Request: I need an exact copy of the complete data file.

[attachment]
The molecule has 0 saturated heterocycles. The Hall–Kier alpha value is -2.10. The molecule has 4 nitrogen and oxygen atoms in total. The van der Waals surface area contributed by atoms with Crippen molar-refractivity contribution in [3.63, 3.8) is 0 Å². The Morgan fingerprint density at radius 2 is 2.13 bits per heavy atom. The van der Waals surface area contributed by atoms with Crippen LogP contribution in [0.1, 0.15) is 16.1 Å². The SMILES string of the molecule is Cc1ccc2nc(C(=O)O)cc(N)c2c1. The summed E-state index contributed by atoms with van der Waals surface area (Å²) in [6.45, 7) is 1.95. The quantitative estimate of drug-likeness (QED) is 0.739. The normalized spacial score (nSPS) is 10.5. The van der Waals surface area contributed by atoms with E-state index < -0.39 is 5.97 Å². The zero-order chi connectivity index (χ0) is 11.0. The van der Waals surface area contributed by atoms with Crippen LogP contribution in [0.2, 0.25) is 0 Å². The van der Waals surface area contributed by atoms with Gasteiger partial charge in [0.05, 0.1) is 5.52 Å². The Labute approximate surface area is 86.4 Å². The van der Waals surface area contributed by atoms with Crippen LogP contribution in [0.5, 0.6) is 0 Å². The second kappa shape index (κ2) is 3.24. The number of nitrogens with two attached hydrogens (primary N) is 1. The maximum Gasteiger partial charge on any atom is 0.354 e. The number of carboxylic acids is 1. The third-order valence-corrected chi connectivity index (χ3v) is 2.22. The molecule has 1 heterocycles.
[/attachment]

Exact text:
The molecule has 0 saturated heterocycles. The Hall–Kier alpha value is -2.10. The molecule has 4 nitrogen and oxygen atoms in total. The van der Waals surface area contributed by atoms with Crippen molar-refractivity contribution in [3.63, 3.8) is 0 Å². The Morgan fingerprint density at radius 2 is 2.13 bits per heavy atom. The van der Waals surface area contributed by atoms with Crippen LogP contribution in [0.1, 0.15) is 16.1 Å². The SMILES string of the molecule is Cc1ccc2nc(C(=O)O)cc(N)c2c1. The summed E-state index contributed by atoms with van der Waals surface area (Å²) in [6.45, 7) is 1.95. The quantitative estimate of drug-likeness (QED) is 0.739. The normalized spacial score (nSPS) is 10.5. The van der Waals surface area contributed by atoms with E-state index < -0.39 is 5.97 Å². The zero-order chi connectivity index (χ0) is 11.0. The van der Waals surface area contributed by atoms with Crippen LogP contribution in [0.2, 0.25) is 0 Å². The van der Waals surface area contributed by atoms with Gasteiger partial charge in [0.05, 0.1) is 5.52 Å². The Labute approximate surface area is 86.4 Å². The van der Waals surface area contributed by atoms with Crippen LogP contribution in [0.5, 0.6) is 0 Å². The second kappa shape index (κ2) is 3.24. The number of nitrogens with two attached hydrogens (primary N) is 1. The maximum Gasteiger partial charge on any atom is 0.354 e. The number of carboxylic acids is 1. The third-order valence-corrected chi connectivity index (χ3v) is 2.22. The molecule has 1 heterocycles.